Singh is Kinng distributors face lawsuit
The American Rights Management Company has filed a case against the distributors of Singh Is Kinng. Film's producer Vipul Shah has vowed to fight the US lawsuit. His arguments are...entertainment Updated: May 12, 2010 13:21 IST
Shah said he was "truly baffled" at the case against the distributors of his film Singh Is Kinng, which was filed by the American Rights Management Company last week in a New York court.
Singh Is Kinng, a comedy starring Akshay Kumar and Katrina Kaif, with music by US rapper Snoop Dogg, hit screens more than 18 months ago and did well both in India and abroad, earning some 108 million dollars.
Shah told the Hindustan Times newspaper in an interview published on Tuesday that he would fight the case in court and stressed that the script was an original.
"The fact that they (the American Rights Management Company) are reacting two years later and that, too, over a DVD, which is rarely heard of, is surprising," he added.
The plaintiffs allege that Singh Is Kinng is similar to a 1929 short story by Damon Runyon, Madame La Gimp, which inspired the 1933 film Lady For A Day that earned Frank Capra a Best Director Oscar nomination.
"I haven't even heard of the movie before and secondly, if they had brought up the allegation in September 2008 when we released the movie, it would have still made sense. Why now?" Shah was quoted as saying.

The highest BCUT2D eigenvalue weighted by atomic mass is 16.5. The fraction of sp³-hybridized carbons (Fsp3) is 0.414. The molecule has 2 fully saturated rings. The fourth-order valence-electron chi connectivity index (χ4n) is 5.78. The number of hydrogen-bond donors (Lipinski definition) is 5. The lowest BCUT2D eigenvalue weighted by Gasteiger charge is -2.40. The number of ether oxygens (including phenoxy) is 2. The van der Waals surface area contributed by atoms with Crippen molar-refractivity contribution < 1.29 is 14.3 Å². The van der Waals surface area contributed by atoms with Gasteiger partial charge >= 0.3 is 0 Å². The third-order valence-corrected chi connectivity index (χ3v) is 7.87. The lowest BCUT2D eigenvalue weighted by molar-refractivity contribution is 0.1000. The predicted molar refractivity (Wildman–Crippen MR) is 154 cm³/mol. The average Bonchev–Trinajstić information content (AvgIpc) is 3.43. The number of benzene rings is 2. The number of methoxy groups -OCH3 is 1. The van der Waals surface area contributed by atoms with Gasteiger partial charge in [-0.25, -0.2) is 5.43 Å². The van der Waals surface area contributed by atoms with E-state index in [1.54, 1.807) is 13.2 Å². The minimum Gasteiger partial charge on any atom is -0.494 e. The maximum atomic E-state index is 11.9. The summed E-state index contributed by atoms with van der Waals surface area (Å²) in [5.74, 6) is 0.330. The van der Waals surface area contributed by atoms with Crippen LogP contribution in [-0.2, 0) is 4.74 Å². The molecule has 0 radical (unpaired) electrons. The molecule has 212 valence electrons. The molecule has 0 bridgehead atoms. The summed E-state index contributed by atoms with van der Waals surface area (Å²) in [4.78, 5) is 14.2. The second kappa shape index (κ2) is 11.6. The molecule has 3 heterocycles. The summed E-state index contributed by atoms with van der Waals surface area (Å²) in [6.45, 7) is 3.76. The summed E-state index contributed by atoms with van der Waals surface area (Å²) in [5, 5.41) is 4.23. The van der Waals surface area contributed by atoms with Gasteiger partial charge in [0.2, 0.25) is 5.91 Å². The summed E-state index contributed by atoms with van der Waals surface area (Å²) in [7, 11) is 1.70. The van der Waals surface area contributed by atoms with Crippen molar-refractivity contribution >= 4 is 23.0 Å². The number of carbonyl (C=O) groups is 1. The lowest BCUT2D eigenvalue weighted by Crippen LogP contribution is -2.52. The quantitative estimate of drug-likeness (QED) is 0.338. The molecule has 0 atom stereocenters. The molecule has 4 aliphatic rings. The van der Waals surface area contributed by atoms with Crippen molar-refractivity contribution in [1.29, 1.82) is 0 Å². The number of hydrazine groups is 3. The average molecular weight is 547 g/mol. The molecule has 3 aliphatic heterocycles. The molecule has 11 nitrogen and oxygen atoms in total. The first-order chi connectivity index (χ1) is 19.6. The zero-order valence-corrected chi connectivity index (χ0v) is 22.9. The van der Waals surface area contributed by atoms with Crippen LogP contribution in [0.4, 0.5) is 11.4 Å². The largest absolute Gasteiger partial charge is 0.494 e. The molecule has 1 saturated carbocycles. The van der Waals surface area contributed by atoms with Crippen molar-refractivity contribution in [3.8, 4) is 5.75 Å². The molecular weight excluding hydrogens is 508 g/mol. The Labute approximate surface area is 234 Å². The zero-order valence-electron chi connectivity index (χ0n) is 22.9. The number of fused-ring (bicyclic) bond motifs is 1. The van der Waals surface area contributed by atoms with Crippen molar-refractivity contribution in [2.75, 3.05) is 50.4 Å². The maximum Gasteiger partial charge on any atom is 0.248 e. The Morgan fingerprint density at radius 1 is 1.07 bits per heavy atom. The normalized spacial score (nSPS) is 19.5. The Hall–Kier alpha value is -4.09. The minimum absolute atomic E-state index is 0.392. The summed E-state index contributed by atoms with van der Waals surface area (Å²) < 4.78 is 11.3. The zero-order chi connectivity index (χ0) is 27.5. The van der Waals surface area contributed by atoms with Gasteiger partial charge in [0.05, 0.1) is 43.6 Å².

Bollywood has a history of remaking Hollywood films, often with virtually identical plots, characters and even musical scores.
But with films now being released overseas and Hollywood studios signing tie-ups with their Indian counterparts, there has been a spate of warnings and court cases about plagiarism.
In 2008, Warner Bros, the copyright holders of the Harry Potter movies, took the producers of the Indian film Hari Puttar: A Comedy of Errors to court, arguing that its name was too similar.
The case was dismissed, although many movie-goers pointed out the Indian film's similarities to the hit Hollywood movie Home Alone.
In April 2009, Warner Bros put Bollywood on notice that they would sue for breach of copyright after press reports that an Indian version of The Curious Case of Benjamin Button was in the offing, also made by Shah.
And in August that year, 20th Century Fox sought damages from the makers of the film Banda Yeh Bindaas Hai -- an Indian version of the Hollywood film My Cousin Vinny -- and an injunction against its release.
The US studio claimed it had not given permission for a remake.